My assignment at the PGA was on Hole # 8 Saturday afternoon & Sunday morning. That meant that on Saturday I saw all of the leaders go by, and on Sunday I saw players at the bottom of the leader board (though that included some big names).
Of course, the biggest story of the tournament was the play of Michael Block, a club professional (i.e., a teaching pro) who was near the top of the leaderboard most of the time. He fell back on Sunday, but wowed the crowd with a hole-in-one. I watched his approach shot that put him close to the hole, and the cheers for him were some of the loudest I heard.
As for me, it was an interesting and fun couple of days, despite Saturday's never ending rain. A few notes from my time there:
- Being a Hole Marshal has a number of dos and don'ts, the most important of which is to simply stay out of the players' way as they struggle their way around a very difficult course. For example, when I was doing crowd control around the green, I had to make sure to position myself so that I wasn't directly in the player's line of sight. Then, as soon as a player lines up his putt, I would raise my arms and face the crowd, sending them a message to keep silent. Thus, I never got to see if the putt went in, but merely waited to hear the crowd's reaction.
- Our Hole Captain very kindly made sure that we rotated through the 8 or 10 different positions around the hole. Thus, sometimes I was on the tee box or green, sometimes standing at the expected fairway landing zones, or handling the ropes at areas where spectators were allowed to cross the fairway when the coast was clear.
- It was this last assignment that gave me the best chance to eyeball some of the most famous (and infamous) players as they walked right by me after teeing off. There and elsewhere I was within yards of players like Jordan Speith, Justin Thomas, Adam Scott, Jon Rahm and Tony Finau (a favorite of mine), as well as the infamous (i.e., LIV) golfers like Phil Mickelson, Dustin Johnson, Bryson DeChambeau and Brooks Koepka (the ultimate winner).
- I had an especially close encounter with DeChambeau, whose drive went into the left rough where I was stationed. He looked to me for help and I pointed out where his ball had landed. I then stood directly behind him, arms raised, to quiet the crowd while he set up and swung. The force of his clubhead going through the thick rough was amazing, but his shot landed short of the green and trickled into a bunker.
- The shot of the day for me came as I stood behind the green when Zack Johnson's approach landed 10 inches from the hole. That's an automatic "gimmee" when I and my friends play, but Zach had to walk up and calmy tap it in for a birdie.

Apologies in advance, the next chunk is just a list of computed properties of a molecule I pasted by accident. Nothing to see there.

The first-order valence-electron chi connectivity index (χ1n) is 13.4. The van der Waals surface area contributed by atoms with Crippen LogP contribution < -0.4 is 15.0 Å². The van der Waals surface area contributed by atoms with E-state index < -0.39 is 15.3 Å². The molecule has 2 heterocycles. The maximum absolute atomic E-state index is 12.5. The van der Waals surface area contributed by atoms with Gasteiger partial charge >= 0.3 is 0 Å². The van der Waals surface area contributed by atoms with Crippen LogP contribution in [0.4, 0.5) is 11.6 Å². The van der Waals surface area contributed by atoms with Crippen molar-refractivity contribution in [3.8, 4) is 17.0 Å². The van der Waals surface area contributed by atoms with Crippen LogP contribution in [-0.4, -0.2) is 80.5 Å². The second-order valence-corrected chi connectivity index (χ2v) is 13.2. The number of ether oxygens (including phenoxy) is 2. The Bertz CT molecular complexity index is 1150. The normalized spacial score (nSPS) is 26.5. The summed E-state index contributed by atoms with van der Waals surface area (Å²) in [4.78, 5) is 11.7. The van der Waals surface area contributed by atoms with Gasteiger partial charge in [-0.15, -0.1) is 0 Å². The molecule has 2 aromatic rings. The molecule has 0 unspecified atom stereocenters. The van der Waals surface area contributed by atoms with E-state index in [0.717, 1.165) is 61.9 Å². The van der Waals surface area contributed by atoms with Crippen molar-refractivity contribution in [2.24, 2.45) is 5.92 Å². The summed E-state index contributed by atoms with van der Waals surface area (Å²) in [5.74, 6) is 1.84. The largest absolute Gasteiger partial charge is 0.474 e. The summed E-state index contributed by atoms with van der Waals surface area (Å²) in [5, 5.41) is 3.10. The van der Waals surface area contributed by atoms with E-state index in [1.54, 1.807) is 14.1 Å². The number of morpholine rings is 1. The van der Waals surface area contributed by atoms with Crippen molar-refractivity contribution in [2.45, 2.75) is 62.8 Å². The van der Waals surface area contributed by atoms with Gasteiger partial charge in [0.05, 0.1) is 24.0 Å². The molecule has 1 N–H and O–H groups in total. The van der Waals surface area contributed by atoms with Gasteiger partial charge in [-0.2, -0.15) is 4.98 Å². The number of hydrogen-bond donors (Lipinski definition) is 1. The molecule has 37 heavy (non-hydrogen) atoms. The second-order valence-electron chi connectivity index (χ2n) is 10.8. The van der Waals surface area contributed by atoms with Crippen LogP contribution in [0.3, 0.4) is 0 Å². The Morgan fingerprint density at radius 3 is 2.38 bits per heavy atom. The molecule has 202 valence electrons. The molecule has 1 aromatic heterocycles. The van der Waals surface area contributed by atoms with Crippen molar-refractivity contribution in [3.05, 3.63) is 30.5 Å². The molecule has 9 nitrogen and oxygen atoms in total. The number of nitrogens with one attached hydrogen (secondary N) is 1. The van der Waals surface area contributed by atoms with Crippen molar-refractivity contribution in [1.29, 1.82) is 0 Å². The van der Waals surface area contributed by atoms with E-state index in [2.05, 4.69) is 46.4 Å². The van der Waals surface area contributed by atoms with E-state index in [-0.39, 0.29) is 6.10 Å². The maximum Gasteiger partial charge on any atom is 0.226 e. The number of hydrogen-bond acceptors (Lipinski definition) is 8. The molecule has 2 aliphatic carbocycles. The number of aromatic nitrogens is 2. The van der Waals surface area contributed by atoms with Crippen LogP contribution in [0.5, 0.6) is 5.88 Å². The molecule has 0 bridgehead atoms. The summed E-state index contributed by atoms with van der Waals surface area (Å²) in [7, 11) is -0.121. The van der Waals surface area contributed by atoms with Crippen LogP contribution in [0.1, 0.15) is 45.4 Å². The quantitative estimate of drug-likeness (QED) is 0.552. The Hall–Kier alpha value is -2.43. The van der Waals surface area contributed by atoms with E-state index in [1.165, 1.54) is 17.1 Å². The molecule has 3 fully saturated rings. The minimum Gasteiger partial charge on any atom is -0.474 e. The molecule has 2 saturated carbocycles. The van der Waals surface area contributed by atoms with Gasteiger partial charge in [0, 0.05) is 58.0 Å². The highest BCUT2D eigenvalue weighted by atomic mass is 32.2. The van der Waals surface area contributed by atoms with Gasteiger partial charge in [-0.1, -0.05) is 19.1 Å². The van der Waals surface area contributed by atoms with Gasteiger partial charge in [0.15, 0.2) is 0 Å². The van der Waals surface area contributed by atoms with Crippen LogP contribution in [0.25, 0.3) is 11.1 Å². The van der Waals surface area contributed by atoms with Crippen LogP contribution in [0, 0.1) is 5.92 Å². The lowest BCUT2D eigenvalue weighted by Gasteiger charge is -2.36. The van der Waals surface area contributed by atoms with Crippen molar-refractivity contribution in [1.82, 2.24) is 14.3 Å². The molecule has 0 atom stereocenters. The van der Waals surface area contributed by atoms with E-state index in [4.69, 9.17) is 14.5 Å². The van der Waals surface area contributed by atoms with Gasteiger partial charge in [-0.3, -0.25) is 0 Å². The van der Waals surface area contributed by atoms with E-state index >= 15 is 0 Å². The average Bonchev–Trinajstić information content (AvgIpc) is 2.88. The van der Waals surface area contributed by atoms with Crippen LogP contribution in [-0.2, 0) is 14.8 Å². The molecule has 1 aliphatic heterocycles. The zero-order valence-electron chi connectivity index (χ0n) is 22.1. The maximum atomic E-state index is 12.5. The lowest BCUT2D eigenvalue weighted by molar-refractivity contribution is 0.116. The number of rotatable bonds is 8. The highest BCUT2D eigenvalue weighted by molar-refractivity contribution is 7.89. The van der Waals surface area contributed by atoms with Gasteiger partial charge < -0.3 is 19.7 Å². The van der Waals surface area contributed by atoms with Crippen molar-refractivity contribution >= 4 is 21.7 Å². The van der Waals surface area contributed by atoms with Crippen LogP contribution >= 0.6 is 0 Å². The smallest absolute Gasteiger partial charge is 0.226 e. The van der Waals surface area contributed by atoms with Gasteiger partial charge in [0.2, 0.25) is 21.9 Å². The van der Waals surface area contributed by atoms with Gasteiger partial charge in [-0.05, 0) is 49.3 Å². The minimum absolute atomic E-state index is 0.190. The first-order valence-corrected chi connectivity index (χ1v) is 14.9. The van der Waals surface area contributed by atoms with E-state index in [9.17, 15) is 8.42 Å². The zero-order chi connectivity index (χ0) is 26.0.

- A note about Saturday's weather. It rained heavily as I drove the 90 miles from home to Rochester, and while it eventually lightened up, the rain didn't stop until near the end of my afternoon shift. I had my rainsuit on and an umbrella, so I was usually comfortable. There were times when I had to drop the umbrella to do my job, and to avoid blocking the view of the fans, but overall I stayed dry. The amazing thing was how well these professionals perform in a steady rain, with drives still routinely passing the 300 yard mark.
- I'd imagined that there might be times when yours truly would appear on national TV, but that never happened. It's rare for a Marshal to appear in a shot, as the close ups are focused on the players. The one instance where this can happen is if a shot carries into the crowd and the Marshal has to take down the ropes and clear a space for the player to hit his shot. That did happen to me once on Saturday, but the player (Min Woo Lee) was so far out of it that the TV cameras weren't on him. So…my chance at world-wide fame eluded me.
- The PGA took wonderful care of all us volunteers. In addition to our credentials getting us into every day of the tournament, even when not working, there was a huge, air-conditioned tent with free breakfast, coffee, snacks and soft drinks available just for us. That included private bathrooms, not a small thing with crowds nearing 200,000 people wandered about.
It was definitely a once in a lifetime opportunity, and despite the long drives there and back, and the sketchy weather on Saturday, I wouldn't hesitate to do it again.
Does The World Really Need Another Blog?
May 23, 2023